On Healthcare Reform
Obviously, this is the hot button issue of the moment. I have a hard time understanding the legitimate concerns over this bill -- our current system doesn't work, and the national healthcare that currently does exist (Medicare, Veterans Insurance) is rated among the best options out there in the country.
That being said, I have no idea what the bill passed in the Senate really says. That's what experts are for - so here's an article by Ron Brownstein, talking with Jonathan Gruber, an economist who works with both parties about the bill, as well as other folks who have worked in Republican administrations, all saying that this bill is a milestone in the right direction. Below are some snippets, but the whole article - which President Obama and his administration have been distributing - is worth your read. All bold font is mine.
Jonathan Gruber…is a leading health economist at the Massachusetts Institute of Technology who is consulted by politicians in both parties. He was one of almost two dozen top economists who sent President Obama a letter earlier this month insisting that reform won't succeed unless it "bends the curve" in the long-term growth of health care costs. And, on that front, Gruber likes what he sees in the Reid proposal. Actually he likes it a lot.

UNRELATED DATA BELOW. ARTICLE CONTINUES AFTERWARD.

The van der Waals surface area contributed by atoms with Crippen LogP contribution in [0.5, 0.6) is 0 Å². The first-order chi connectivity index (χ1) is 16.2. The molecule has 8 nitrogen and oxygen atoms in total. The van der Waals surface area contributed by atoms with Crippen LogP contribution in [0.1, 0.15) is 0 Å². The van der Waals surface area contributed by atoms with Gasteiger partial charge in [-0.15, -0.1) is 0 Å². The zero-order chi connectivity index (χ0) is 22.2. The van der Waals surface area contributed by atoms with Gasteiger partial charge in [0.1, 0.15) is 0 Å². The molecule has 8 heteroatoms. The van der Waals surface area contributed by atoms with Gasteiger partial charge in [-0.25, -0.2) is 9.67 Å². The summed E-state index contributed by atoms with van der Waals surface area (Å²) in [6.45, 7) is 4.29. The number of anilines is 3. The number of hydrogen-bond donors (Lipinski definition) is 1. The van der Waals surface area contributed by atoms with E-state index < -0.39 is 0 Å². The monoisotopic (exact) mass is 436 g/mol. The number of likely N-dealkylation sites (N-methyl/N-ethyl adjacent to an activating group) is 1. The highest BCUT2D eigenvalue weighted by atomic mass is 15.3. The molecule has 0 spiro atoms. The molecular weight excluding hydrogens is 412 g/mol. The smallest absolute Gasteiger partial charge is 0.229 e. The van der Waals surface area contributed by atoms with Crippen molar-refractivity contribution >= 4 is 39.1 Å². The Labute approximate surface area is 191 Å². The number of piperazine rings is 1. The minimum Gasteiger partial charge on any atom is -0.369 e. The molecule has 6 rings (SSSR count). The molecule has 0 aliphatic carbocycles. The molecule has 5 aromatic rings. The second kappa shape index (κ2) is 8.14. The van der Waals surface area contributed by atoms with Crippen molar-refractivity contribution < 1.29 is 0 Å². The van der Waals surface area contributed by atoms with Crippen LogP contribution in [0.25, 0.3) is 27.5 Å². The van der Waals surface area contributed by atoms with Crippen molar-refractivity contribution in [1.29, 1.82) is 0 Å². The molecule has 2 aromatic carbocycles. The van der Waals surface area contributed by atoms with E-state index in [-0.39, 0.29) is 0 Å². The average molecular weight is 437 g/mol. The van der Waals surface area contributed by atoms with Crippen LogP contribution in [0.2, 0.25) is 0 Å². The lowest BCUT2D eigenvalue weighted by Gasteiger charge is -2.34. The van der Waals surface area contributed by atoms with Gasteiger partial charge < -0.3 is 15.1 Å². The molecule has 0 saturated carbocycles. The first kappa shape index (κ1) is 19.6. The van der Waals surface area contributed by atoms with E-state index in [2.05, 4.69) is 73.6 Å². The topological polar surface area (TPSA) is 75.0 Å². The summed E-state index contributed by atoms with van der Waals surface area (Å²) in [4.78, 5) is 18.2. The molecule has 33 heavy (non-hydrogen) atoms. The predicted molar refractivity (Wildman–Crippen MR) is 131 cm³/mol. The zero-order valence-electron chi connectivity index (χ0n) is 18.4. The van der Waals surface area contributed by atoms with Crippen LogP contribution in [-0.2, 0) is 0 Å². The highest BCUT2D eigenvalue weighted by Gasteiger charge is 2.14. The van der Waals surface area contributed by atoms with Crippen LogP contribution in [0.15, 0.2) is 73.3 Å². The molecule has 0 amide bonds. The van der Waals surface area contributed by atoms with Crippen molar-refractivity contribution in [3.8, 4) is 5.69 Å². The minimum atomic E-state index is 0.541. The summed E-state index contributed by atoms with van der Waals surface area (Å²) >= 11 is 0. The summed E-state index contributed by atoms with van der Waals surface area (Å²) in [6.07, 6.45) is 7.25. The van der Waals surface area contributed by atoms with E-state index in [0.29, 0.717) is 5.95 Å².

"I'm sort of a known skeptic on this stuff," Gruber told me. "My summary is it's really hard to figure out how to bend the cost curve, but I can't think of a thing to try that they didn't try. They really make the best effort anyone has ever made. Everything is in here....I can't think of anything I'd do that they are not doing in the bill. You couldn't have done better than they are doing."
Almost everything Baucus proposed to control long-term costs have survived into the final bill. And, with only a few exceptions, that's just about all the systemic reforms analysts from the center to the left have identified as the most promising strategies for changing the economic incentives in the medical system.
The CBO projected that the bill would reduce the federal deficit by $130 billion over its first decade and by as much as $650 billion in its second. (Conservatives, of course, consider those projections unrealistic, but CBO is the only umpire in the game, and Republicans have been happy to trumpet its analyses critical of the Democratic plans.)
No one can say for certain that these initiatives will improve efficiency enough to slow the growth in health care spending. Some are only pilots; others would affect only a small portion of providers' revenue from Medicare. CBO typically evaluates them skeptically: it generally scores little or no savings from most of them. Former CBO director Robert Reischauer, who signed the November 17 letter, says that's not surprising. "CBO is there to score savings for which we have a high degree of confidence that they will materialize," says Reischauer, now president of the Urban Institute. "There are many promising approaches [in these reform ideas] but you...can't deposit them in the bank." In the long run, Reischauer says, it's likely "that maybe half of them, or a third of them, will prove to be successful. But that would be very important."
Note that the article correctly points out that missing from the bill is legitimate malpractice reform, and that absence should be changed. (In fact, there are efforts by Harry Reid to do just that - still, it should have been there in the first place.)
In any event, this makes me feel even better that we're on the precipice of enacting historic change, which after all was what the last election was all about.